Rare

  • Anxiety
  • cold sweats
  • confusion
  • cool, pale skin
  • depression
  • hives or welts, itching, or skin rash
  • increased hunger
  • large, hive-like swelling on the face, eyelids, lips, tongue, throat, hands, legs, feet, or sex organs
  • loss of consciousness
  • nightmares
  • redness of the skin
  • seizures
  • shakiness
  • slurred speech

Incidence not known

  • Agitation
  • clay-colored stools
  • confusion
  • dark urine
  • decreased awareness or responsiveness
  • decreased urine output
  • depression
  • difficulty with swallowing
  • hostility
  • irritability
  • muscle twitching
  • puffiness or swelling of the eyelids or around the eyes, face, lips, or tongue
  • rapid weight gain
  • severe sleepiness
  • swelling of the face, ankles, or hands
  • tightness in the chest
  • unpleasant breath odor
  • vomiting of blood
  • yellow eyes or skin

Some side effects of liraglutide may occur that usually do not need medical attention. These side effects may go away during treatment as your body adjusts to the medicine. Also, your health care professional may be able to tell you about ways to prevent or reduce some of these side effects. Check with your health care professional if any of the following side effects continue or are bothersome or if you have any questions about them:

More common

  • Back pain
  • belching
  • body aches or pain
  • constipation
  • decreased appetite
  • heartburn
  • indigestion
  • loss of voice
  • pain or tenderness around the eyes and cheekbones
  • sneezing
  • stomach cramps, discomfort, or pain
  • stuffy nose
  • swollen mouth and tongue
  • unpleasant taste
  • urge to have bowel movement
  • weight loss

Less common

  • Bleeding, blistering, burning, coldness, discoloration of the skin, feeling of pressure, hives, infection, inflammation, itching, lumps, numbness, pain, rash, redness, scarring, soreness, stinging, swelling, tenderness, tingling, ulceration, or warmth at the injection site

For Healthcare Professionals

Applies to liraglutide: subcutaneous solution

Gastrointestinal

Chronic Weight Management:

Very common (10% or more): Nausea (39.3%), diarrhea (20.9%), constipation (19.4%), vomiting (15.7%),

Common (1% to 10%): Dyspepsia, abdominal pain, upper abdominal pain, gastroesophageal reflux disease, abdominal distension, eructation, flatulence, dry mouth, gastroenteritis, viral gastroenteritis, increased lipase

Uncommon (0.1% to 1%): Acute pancreatitis, acute gallbladder disease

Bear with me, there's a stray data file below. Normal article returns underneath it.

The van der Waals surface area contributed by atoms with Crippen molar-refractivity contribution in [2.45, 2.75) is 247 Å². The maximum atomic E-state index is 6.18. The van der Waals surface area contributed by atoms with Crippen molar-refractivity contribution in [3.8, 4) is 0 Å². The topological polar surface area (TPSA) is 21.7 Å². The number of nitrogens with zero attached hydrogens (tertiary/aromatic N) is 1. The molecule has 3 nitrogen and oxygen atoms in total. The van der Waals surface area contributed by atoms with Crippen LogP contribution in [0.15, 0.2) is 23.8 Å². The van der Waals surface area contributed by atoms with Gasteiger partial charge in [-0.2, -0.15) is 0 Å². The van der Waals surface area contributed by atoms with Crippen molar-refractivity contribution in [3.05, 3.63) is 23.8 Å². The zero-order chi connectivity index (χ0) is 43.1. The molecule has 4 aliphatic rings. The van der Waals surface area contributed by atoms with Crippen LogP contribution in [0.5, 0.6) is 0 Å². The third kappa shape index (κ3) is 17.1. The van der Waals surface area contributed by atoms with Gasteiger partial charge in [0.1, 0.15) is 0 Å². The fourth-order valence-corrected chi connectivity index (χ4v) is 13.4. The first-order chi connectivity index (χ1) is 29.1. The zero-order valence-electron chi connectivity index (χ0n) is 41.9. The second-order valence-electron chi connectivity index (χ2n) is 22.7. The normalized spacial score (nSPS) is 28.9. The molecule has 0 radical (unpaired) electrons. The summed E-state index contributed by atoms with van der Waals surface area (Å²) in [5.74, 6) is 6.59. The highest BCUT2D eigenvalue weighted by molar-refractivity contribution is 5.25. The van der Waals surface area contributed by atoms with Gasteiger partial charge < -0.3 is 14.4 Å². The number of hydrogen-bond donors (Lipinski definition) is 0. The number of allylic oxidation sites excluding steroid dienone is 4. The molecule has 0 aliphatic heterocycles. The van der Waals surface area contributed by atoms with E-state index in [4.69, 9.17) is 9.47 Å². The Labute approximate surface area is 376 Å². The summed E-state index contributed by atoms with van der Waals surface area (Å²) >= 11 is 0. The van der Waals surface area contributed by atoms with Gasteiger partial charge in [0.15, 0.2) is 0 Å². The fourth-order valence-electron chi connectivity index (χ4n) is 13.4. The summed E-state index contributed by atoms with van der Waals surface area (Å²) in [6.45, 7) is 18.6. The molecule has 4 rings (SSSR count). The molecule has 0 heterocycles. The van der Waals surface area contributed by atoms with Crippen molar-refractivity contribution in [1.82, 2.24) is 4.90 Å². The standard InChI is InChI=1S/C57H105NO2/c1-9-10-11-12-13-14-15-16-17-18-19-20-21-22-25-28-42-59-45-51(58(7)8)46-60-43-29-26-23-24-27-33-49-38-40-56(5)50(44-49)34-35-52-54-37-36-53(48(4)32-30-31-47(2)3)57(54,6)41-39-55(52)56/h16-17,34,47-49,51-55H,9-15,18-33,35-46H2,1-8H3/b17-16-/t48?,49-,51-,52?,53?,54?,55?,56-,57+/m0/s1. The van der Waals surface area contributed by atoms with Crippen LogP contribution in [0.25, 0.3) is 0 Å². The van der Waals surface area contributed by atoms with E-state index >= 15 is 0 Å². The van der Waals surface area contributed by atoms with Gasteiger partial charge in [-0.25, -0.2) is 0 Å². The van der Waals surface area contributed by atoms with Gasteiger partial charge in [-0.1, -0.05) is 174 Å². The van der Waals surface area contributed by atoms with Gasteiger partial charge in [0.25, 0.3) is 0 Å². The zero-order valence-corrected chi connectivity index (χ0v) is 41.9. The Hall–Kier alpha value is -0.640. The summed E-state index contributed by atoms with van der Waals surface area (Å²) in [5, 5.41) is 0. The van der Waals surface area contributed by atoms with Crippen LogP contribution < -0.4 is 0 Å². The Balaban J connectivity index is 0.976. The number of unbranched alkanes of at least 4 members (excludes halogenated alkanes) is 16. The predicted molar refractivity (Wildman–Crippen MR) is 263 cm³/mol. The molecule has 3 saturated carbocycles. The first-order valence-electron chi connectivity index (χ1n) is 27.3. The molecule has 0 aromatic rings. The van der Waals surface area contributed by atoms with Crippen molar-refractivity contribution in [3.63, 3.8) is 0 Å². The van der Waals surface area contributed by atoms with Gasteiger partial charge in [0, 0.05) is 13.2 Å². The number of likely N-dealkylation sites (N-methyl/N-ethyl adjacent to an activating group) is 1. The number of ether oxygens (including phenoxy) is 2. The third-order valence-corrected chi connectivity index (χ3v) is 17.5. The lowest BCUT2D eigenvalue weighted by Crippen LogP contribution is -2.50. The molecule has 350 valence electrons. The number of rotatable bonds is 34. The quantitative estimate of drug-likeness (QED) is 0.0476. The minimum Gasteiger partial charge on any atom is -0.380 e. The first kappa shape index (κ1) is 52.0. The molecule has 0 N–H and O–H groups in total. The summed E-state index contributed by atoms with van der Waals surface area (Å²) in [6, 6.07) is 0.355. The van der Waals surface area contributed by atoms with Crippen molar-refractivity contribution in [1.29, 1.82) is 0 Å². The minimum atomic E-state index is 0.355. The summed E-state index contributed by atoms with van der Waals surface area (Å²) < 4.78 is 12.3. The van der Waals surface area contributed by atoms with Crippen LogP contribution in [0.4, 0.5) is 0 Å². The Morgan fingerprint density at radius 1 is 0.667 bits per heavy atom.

Type 2 Diabetes Mellitus:

Very common (10% or more): Nausea (up to 28.4%), diarrhea (up to 17.1%), vomiting (up to 10.9%)

Common (1% to 10%): Constipation, dyspepsia, abdominal pain, gastritis, flatulence, abdominal discomfort, toothache, elevated lipase, elevated amylase

Rare (less than 0.1%): Intestinal obstruction

Postmarketing reports: Acute hemorrhagic or necrotizing pancreatitis, including fatalities

Chronic Weight Management:

-The percentage of patients reporting nausea declined as treatment continued. Most gastrointestinal events were mild or moderate and did not lead to discontinuation.

-Acute pancreatitis occurred in 0.3% (9/3291) of liraglutide-treated patients and 0.1% (1/1843) of placebo patients in clinical trials. Three additional cases occurred in liraglutide-treated patients, 2 in patients who prematurely withdrew from the trial and 1 during an off-treatment follow-up period.

-Acute gallbladder disease was reported more frequently in liraglutide-treated patients (1.5% versus 0.5%) during clinical trials. Substantial or rapid weight loss can increase the risk of cholelithiasis, but even after accounting for the degree of weight loss, the incidence of acute gallbladder disease was greater in liraglutide-treated patients.

Type 2 Diabetes Mellitus

-Postmarketing reports of acute hemorrhagic or necrotizing pancreatitis, including fatalities have been reported. During clinical trials, 13 cases of pancreatitis were received among liraglutide treated patients, 9 acute and 4 chronic compared with 1 case in the comparator (glimepiride) group; some patients had other risk factors for pancreatitis, such as a history of cholelithiasis or alcohol abuse.